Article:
News & Updates
Search Research Content
Resource Finder at Kennedy Krieger Institute
A free resource that provides access to information and support for individuals and families living with developmental disabilities.
Site-specifically arraying small molecules or proteins on DNA using an expanded genetic alphabet.
|Title||Site-specifically arraying small molecules or proteins on DNA using an expanded genetic alphabet.|
|Publication Type||Journal Article|
|Year of Publication||2013|
|Authors||Li Z, Lavergne T, Malyshev DA, Zimmermann J, Adhikary R, Dhami K, Ordoukhanian P, Sun Z, Xiang J, Romesberg FE|
|Journal||Chemistry (Weinheim an der Bergstrasse, Germany)|
|Date Published||2013 Oct 11|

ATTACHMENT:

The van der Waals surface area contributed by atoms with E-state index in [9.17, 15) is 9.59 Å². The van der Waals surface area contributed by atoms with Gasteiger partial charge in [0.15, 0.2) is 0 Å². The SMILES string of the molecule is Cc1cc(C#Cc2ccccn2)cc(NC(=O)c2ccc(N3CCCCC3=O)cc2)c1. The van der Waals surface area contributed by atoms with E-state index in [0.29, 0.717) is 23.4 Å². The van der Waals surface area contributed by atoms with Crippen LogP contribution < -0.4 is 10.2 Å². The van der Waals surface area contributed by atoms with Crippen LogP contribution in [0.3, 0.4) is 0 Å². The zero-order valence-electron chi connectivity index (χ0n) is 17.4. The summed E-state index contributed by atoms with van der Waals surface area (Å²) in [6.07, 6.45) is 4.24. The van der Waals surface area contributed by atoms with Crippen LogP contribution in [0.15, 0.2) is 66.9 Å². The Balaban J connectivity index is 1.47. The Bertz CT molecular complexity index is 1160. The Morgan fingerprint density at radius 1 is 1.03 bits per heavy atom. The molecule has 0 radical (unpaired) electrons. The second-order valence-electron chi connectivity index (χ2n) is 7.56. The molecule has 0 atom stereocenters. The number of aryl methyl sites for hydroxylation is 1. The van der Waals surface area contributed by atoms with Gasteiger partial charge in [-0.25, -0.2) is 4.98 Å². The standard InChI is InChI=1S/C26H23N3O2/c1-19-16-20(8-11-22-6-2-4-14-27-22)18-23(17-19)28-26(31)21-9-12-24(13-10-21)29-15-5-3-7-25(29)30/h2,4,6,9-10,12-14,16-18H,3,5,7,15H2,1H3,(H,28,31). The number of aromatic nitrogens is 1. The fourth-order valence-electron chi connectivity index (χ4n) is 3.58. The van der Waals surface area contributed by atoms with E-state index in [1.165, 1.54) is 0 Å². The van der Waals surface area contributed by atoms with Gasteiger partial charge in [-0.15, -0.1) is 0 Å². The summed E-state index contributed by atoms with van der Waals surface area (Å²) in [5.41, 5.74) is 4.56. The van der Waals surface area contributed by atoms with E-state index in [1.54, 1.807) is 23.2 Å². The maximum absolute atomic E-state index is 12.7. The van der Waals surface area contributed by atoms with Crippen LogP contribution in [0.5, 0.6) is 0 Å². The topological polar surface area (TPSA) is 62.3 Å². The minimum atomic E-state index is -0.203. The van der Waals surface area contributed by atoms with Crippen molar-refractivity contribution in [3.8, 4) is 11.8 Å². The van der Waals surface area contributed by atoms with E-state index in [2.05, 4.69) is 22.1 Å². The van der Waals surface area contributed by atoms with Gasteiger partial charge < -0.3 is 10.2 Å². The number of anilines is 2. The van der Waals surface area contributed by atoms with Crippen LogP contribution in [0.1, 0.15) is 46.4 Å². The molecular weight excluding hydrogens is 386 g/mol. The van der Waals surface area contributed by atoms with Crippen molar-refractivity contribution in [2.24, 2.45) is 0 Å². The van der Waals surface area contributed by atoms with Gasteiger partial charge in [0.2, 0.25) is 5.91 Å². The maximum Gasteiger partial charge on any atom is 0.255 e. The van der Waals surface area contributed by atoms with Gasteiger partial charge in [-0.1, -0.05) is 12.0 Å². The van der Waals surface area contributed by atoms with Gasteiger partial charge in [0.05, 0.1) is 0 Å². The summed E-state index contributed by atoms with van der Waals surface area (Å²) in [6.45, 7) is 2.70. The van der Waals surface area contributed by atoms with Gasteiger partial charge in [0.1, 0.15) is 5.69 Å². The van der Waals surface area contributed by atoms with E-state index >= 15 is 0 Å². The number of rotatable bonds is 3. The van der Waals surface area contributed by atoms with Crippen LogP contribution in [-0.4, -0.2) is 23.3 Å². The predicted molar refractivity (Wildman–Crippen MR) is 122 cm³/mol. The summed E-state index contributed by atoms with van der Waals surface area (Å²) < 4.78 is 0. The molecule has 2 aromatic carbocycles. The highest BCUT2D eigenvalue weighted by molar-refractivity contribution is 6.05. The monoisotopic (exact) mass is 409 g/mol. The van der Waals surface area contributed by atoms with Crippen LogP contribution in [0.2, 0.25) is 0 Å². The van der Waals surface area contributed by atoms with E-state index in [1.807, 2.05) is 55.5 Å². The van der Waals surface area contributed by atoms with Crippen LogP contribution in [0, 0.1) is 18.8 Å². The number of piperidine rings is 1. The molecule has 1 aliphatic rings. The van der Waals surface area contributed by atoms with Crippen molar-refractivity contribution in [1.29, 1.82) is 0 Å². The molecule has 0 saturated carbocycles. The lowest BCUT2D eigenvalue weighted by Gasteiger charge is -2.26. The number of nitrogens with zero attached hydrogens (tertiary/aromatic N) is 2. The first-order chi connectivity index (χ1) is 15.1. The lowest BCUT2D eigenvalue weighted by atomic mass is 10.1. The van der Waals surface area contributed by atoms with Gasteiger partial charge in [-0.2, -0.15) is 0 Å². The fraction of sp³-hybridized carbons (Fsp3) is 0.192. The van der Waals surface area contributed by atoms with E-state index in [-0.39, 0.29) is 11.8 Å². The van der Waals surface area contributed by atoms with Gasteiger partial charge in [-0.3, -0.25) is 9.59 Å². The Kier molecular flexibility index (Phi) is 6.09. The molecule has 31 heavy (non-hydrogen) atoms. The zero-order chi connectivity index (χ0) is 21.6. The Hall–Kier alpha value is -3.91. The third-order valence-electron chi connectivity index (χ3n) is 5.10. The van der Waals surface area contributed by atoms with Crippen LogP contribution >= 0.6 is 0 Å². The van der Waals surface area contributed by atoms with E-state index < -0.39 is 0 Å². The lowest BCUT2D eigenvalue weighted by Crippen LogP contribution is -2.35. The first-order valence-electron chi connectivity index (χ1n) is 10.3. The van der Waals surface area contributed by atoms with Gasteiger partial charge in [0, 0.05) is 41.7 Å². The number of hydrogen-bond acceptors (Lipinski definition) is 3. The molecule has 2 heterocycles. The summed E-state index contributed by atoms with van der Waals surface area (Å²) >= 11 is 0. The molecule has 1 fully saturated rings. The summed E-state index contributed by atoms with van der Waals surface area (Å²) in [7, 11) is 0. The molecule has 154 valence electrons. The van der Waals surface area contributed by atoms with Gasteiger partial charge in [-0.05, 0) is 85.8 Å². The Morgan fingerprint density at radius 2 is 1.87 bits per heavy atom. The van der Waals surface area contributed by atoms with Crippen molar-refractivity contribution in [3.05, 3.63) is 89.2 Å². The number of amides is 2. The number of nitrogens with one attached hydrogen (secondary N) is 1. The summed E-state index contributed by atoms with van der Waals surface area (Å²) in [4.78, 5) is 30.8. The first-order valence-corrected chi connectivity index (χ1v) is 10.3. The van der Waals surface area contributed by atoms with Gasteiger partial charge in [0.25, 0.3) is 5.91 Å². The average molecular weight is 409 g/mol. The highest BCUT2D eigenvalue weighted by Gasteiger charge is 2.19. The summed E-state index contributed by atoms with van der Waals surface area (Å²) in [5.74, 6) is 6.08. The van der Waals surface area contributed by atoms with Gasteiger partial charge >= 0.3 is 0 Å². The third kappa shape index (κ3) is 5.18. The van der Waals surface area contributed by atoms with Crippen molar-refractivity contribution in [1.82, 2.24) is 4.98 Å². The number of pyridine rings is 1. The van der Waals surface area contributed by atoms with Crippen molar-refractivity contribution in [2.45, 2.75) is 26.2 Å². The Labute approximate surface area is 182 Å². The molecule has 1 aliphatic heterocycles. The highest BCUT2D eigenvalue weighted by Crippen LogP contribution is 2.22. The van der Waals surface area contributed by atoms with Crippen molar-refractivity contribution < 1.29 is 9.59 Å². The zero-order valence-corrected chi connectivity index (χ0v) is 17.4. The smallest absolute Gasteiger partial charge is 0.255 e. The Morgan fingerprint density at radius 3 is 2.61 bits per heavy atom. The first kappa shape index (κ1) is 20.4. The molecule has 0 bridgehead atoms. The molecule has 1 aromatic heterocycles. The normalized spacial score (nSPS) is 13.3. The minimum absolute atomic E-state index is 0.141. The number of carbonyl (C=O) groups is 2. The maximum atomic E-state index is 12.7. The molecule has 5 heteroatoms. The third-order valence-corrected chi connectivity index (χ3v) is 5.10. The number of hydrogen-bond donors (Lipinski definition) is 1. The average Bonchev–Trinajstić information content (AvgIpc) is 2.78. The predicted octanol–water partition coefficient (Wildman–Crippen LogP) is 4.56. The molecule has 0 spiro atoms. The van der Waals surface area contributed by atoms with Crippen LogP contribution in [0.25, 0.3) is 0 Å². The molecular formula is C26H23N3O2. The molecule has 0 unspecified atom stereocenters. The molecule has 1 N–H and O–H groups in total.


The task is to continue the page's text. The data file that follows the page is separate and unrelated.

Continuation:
A class of replicable unnatural DNA base pairs formed between d5SICS and either dMMO2, dDMO, or dNaM were developed. To explore the use of these pairs to produce site-specifically labeled DNA, the synthesis of a variety of derivatives bearing propynyl groups, an analysis of their polymerase-mediated replication, and subsequent site-specific modification of the amplified DNA by Click chemistry is reported. With the d5SICS scaffold a propynyl ether linker is accommodated better than its aliphatic analogue, but not as well as the protected propargyl amine linker explored previously. It was also found that with the dMMO2 and dDMO analogues, the dMMO2 position para to the glycosidic linkage is best suited for linker attachment and that although aliphatic and ether-based linkers are similarly accommodated, the direct attachment of an ethynyl group to the nucleobase core is most well tolerated. To demonstrate the utility of these analogues, a variety of them were used to site-selectively attach a biotin tag to the amplified DNA. Finally, we use d5SICS(CO) -dNaM to couple one or two proteins to amplified DNA, with the double labeled product visualized by atomic force microscopy. The ability to encode the spatial relationships of arrayed molecules in PCR amplifiable DNA should have important applications, ranging from SELEX with functionalities not naturally present in DNA to the production, and perhaps "evolution" of nanomaterials.